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Factsheets

IR35 - What contractors and engaging companies need to know

24 Mar 2020

The government has announced that because of the Covid-19 crisis, reforms to off-payroll working rules will be delayed by 12 months and will now come into effect on 6 April 2021 instead of 6 April this year.


If you work as a contractor, consultant, freelancer, or flexible worker you should already be aware of IR35.

‘IR35’ was the designation of an Inland Revenue (now HMRC) press release published in 1999 announcing changes to tax rules on “off-payroll working”. A basic example of off-payroll working would be:

  1. An individual worker provides services to an end-user client via an intermediary.
  2. The intermediary may be another individual, an employment agency, or a limited company owned by the worker.
  3. The end-user client pays the intermediary, which in turn pays the worker – or the worker receives dividends if the intermediary is a limited company.
  4. Because it is the intermediary which is paid by the end-user client, the transaction is not subject to Income Tax or National Insurance Contributions (NICs).

In the opinion of the Inland Revenue intermediary companies – formally called Personal Service Companies (PSCs) – were being used to shield individual workers who were effectively employees of the end-user client from Income Tax and National Insurance liabilities.

The changes, which touch on several pieces of legislation and involve various levels of legal complexity, are now generally referred to as IR35. However it is important to note that there are in fact two separate regimes in place, with different applications and effects. The original IR35 regime still exists, but the Off-Payroll Working Rules (OPWR) sit over and above the IR35 regime.

Some of the confusion around IR35 arises from not recognising the distinction. The original IR35 legislation has been in place for many years, if not always applied. It requires the intermediary to determine whether or not the worker would have been a deemed employee of the end-user client, but for the existence of the intermediary. If the worker would have been a deemed employee the intermediary must operate payroll, make deductions for Employee NICs, and pay Employer NICs on the fees for the service.

The new element is the Off-Payroll Working Rules (OPWR), which were introduced for public sector engagements in 2017. The effect is intended to be the same i.e. Income Tax and NICs are meant to be deducted at source before payment is made. The significant difference between the two lies in which company has the obligation to determine the employment status of the worker, and deduct IT and NICs. Under IR35 it was the company closest in the supply chain to the contractor. So in many cases it would have been the lowest intermediary, often the company owned by the contractor, or possibly an agency.

Under OPWR the obligations, to determine the employment status and make any deductions required, fall on the end-user client i.e. the highest company in the chain.

The use of contractors by the public sector became subject to OPWR in 2017. OPWR takes effect in the private sector from April 2021.

OPWR will apply to contractor engagements involving medium- and large-size companies as the end-user client. A medium- or large-size business is one which meets at least two of the following criteria:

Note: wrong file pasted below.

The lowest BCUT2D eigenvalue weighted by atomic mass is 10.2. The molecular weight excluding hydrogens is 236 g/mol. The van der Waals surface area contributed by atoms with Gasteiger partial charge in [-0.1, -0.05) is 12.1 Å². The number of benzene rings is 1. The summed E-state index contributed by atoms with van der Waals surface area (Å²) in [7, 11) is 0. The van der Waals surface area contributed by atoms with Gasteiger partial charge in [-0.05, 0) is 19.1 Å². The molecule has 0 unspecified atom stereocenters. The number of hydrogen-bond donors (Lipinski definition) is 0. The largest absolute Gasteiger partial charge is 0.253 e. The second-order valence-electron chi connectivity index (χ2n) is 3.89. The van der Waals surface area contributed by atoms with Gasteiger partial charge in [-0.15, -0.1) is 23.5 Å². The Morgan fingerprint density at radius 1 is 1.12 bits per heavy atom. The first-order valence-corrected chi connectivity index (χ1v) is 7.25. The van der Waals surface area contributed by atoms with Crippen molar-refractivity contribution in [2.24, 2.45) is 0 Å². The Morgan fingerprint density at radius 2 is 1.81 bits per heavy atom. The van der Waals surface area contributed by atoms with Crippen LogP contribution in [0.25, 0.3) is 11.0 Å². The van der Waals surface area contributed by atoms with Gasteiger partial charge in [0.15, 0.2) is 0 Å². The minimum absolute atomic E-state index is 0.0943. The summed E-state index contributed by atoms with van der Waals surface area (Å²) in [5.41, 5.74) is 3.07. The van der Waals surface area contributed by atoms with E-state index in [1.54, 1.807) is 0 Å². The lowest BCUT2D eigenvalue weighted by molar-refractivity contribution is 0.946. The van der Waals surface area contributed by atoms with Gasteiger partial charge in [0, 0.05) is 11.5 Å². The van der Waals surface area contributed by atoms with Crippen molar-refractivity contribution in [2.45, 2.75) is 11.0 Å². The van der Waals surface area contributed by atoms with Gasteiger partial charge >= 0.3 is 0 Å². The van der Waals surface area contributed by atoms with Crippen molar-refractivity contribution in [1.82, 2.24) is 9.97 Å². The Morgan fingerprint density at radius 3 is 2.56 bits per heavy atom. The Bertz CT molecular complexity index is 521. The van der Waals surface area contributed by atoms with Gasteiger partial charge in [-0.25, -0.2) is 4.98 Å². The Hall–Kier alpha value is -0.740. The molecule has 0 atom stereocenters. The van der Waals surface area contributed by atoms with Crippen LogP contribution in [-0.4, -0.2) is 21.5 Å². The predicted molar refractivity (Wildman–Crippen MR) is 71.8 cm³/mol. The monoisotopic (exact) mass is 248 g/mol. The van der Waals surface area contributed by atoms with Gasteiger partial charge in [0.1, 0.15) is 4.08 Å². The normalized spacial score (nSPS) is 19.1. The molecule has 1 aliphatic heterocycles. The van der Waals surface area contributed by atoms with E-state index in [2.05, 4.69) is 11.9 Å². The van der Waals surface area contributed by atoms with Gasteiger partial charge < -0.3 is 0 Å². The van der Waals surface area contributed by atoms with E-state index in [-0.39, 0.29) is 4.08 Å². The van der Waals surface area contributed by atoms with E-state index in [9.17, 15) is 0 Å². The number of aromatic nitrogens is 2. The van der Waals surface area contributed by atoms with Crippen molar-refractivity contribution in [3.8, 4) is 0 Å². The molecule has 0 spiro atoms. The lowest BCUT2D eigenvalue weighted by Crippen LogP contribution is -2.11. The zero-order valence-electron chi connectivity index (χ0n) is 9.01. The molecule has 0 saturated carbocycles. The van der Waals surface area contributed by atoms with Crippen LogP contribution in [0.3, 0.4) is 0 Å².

• Turnover greater than £10.2 million
  • Balance sheet with a value of at least £5.1 million
  • 50 employees or more

Small companies will not be obliged to apply OPWR rules. However, they will still be subject to IR35 rules and the lowest intermediary will have to decide whether a contractor is effectively an employee. Moreover the reforms to IR35 are part of wider measures to reduce perceived tax avoidance. All companies that fail to take adequate steps to ensure their staffing arrangements do not permit the facilitation of tax avoidance by third parties in their supply chain are also at risk of being subjected to criminal penalties.

As noted above a critical aspect of OPWR in both the public and private sectors for medium-and large companies is that deciding if a contractor is effectively an employee will be the responsibility of the end-user client, not the contractor or other intermediary.

End-user clients will deduct Income Tax and Employee NICs as if under PAYE from payments made to contractors which the end-user client determines would be employees were it not for the presence of the intermediary. In addition the end-user client will also be responsible for paying Employer NICs.


The factors that decide if a contractor is a 'disguised employee'

HMRC provides the following criteria for deciding if a contractor is effectively an employee of the business which engages them.

Personal service

For a contractor to be an employee, they must be required to deliver their services in person, without the possibility of substituting themselves with another qualified person.

Mutuality of obligation

Both parties are aware and accept that the contractor is there to perform work, and the engaging business will pay for that work. However unlike an employee a contractor is not obliged to undertake work other than the contracted services.

Right of control

The engaging business has the right to direct and control the contractor – i.e. the engager decides what the contractor is to do, and also decides when and where the work happens. It is important to appreciate that it is the engaging business’s right to control the contractor which points to an employment relationship, even if that right is never exercised or only partially exercised.

Right of substitution, Engagement of helpers

If the contractor can send someone else in their stead, this supports the idea that the contractor is independent of the engaging business. If the contractor is expected to hire and pay any support workers, this also supports the contractor’s status as self-employed.

Provision of own equipment